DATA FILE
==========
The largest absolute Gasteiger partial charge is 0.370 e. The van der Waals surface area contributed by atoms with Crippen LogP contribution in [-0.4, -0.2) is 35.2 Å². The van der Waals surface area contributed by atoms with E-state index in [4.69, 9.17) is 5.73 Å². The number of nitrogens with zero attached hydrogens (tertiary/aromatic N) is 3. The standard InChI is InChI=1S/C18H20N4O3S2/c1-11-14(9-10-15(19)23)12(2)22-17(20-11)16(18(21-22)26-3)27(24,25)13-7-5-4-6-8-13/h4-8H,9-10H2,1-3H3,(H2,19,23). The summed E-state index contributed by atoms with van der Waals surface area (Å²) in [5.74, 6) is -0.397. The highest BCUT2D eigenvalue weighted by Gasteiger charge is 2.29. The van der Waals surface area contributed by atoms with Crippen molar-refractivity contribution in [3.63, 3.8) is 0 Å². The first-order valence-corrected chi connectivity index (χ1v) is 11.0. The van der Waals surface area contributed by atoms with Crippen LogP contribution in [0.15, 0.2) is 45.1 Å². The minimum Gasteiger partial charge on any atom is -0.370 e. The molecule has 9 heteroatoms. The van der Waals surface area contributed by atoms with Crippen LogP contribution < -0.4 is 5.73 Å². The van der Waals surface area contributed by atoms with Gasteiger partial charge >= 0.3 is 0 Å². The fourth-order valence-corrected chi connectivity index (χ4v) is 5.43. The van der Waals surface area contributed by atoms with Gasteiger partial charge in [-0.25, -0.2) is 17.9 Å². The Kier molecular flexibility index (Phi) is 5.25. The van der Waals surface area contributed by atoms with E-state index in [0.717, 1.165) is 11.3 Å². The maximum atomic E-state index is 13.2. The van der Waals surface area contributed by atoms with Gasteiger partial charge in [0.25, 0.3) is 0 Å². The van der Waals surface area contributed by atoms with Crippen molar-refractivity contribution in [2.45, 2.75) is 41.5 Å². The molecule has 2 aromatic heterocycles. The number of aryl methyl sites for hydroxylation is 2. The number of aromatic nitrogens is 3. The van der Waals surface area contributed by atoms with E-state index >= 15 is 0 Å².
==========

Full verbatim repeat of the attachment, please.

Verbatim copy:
The largest absolute Gasteiger partial charge is 0.370 e. The van der Waals surface area contributed by atoms with Crippen LogP contribution in [-0.4, -0.2) is 35.2 Å². The van der Waals surface area contributed by atoms with E-state index in [4.69, 9.17) is 5.73 Å². The number of nitrogens with zero attached hydrogens (tertiary/aromatic N) is 3. The standard InChI is InChI=1S/C18H20N4O3S2/c1-11-14(9-10-15(19)23)12(2)22-17(20-11)16(18(21-22)26-3)27(24,25)13-7-5-4-6-8-13/h4-8H,9-10H2,1-3H3,(H2,19,23). The summed E-state index contributed by atoms with van der Waals surface area (Å²) in [5.74, 6) is -0.397. The highest BCUT2D eigenvalue weighted by Gasteiger charge is 2.29. The van der Waals surface area contributed by atoms with Crippen molar-refractivity contribution in [3.63, 3.8) is 0 Å². The first-order valence-corrected chi connectivity index (χ1v) is 11.0. The van der Waals surface area contributed by atoms with Crippen LogP contribution in [0.15, 0.2) is 45.1 Å². The minimum Gasteiger partial charge on any atom is -0.370 e. The molecule has 9 heteroatoms. The van der Waals surface area contributed by atoms with Crippen LogP contribution < -0.4 is 5.73 Å². The van der Waals surface area contributed by atoms with Gasteiger partial charge >= 0.3 is 0 Å². The fourth-order valence-corrected chi connectivity index (χ4v) is 5.43. The van der Waals surface area contributed by atoms with Gasteiger partial charge in [-0.25, -0.2) is 17.9 Å². The Kier molecular flexibility index (Phi) is 5.25. The van der Waals surface area contributed by atoms with E-state index in [0.717, 1.165) is 11.3 Å². The maximum atomic E-state index is 13.2. The van der Waals surface area contributed by atoms with Gasteiger partial charge in [0.25, 0.3) is 0 Å². The van der Waals surface area contributed by atoms with Crippen molar-refractivity contribution in [2.45, 2.75) is 41.5 Å². The molecule has 2 aromatic heterocycles. The number of aryl methyl sites for hydroxylation is 2. The number of aromatic nitrogens is 3. The van der Waals surface area contributed by atoms with E-state index >= 15 is 0 Å².